includes the other; the inclusion is shown pointwise:

apply(rule equalityI)
 apply(rule subsetI)
 apply(simp)(*<*)apply(rename_tac s)(*>*)

Simplification leaves us with the following first subgoal
which is proved by @{term lfp}-induction:

 apply(erule lfp_induct_set)
  apply(rule mono_ef)
(*pr(latex xsymbols symbols);*)
Having disposed of the monotonicity subgoal,
simplification leaves us with the following goal:
\ {\isadigit{1}}{\isachardot}\ {\isasymAnd}x{\isachardot}\ x\ {\isasymin}\ A\ {\isasymor}\isanewline
\ \ \ \ \ \ \ \ \ x\ {\isasymin}\ M{\isasyminverse}\ {\isacharbackquote}{\isacharbackquote}\ {\isacharparenleft}lfp\ {\isacharparenleft}\dots{\isacharparenright}\ {\isasyminter}\ {\isacharbraceleft}x{\isachardot}\ {\isasymexists}t{\isachardot}\ {\isacharparenleft}x{\isacharcomma}\ t{\isacharparenright}\ {\isasymin}\ M\isactrlsup {\isacharasterisk}\ {\isasymand}\ t\ {\isasymin}\ A{\isacharbraceright}{\isacharparenright}\isanewline
\ \ \ \ \ \ \ \ {\isasymLongrightarrow}\ {\isasymexists}t{\isachardot}\ {\isacharparenleft}x{\isacharcomma}\ t{\isacharparenright}\ {\isasymin}\ M\isactrlsup {\isacharasterisk}\ {\isasymand}\ t\ {\isasymin}\ A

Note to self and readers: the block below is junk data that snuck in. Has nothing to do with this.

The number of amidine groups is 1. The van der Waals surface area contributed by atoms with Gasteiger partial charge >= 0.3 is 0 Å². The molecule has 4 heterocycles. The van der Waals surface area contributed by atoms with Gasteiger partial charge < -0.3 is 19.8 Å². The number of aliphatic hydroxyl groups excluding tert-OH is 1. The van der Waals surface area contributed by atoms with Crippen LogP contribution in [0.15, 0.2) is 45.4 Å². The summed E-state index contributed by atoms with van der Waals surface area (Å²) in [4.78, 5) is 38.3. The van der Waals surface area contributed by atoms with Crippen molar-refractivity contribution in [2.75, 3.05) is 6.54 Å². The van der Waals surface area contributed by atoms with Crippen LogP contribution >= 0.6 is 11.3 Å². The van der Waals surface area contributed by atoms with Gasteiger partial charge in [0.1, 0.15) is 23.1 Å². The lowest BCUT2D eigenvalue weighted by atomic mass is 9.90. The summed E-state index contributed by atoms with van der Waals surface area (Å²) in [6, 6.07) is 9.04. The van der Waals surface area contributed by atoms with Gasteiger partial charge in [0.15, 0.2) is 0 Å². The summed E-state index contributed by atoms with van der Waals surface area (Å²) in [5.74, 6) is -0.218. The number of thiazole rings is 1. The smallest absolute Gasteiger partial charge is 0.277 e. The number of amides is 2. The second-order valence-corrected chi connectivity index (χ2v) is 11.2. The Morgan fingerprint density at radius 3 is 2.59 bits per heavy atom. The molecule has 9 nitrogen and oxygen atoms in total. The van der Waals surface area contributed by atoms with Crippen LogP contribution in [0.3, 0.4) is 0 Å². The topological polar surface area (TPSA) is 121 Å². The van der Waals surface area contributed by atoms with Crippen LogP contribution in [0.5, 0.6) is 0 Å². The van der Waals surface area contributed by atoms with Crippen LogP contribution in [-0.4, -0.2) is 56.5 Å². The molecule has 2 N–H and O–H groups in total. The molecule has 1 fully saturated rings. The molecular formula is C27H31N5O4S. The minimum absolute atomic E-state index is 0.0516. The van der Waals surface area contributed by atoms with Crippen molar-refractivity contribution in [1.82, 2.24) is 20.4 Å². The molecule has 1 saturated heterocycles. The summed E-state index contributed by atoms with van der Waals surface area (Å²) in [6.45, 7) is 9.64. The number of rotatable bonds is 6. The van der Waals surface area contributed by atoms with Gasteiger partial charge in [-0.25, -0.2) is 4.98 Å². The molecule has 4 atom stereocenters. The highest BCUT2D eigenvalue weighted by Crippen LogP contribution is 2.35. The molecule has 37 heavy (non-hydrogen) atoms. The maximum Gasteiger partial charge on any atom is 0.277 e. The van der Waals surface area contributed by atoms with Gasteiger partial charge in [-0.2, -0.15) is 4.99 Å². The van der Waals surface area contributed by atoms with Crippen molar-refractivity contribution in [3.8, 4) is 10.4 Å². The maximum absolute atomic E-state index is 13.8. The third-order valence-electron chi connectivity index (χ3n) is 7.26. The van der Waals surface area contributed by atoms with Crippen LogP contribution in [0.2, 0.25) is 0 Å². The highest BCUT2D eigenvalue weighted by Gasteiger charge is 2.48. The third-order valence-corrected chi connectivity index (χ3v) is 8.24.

It is proved by @{text blast}, using the transitivity of 
\isa{M\isactrlsup {\isacharasterisk}}.

 apply(blast intro: rtrancl_trans)

We now return to the second set inclusion subgoal, which is again proved

apply(rule subsetI)
apply(simp, clarify)

After simplification and clarification we are left with
This goal is proved by induction on @{term"(s,t)\<in>M\<^sup>*"}. But since the model
checker works backwards (from @{term t} to @{term s}), we cannot use the
induction theorem @{thm[source]rtrancl_induct}: it works in the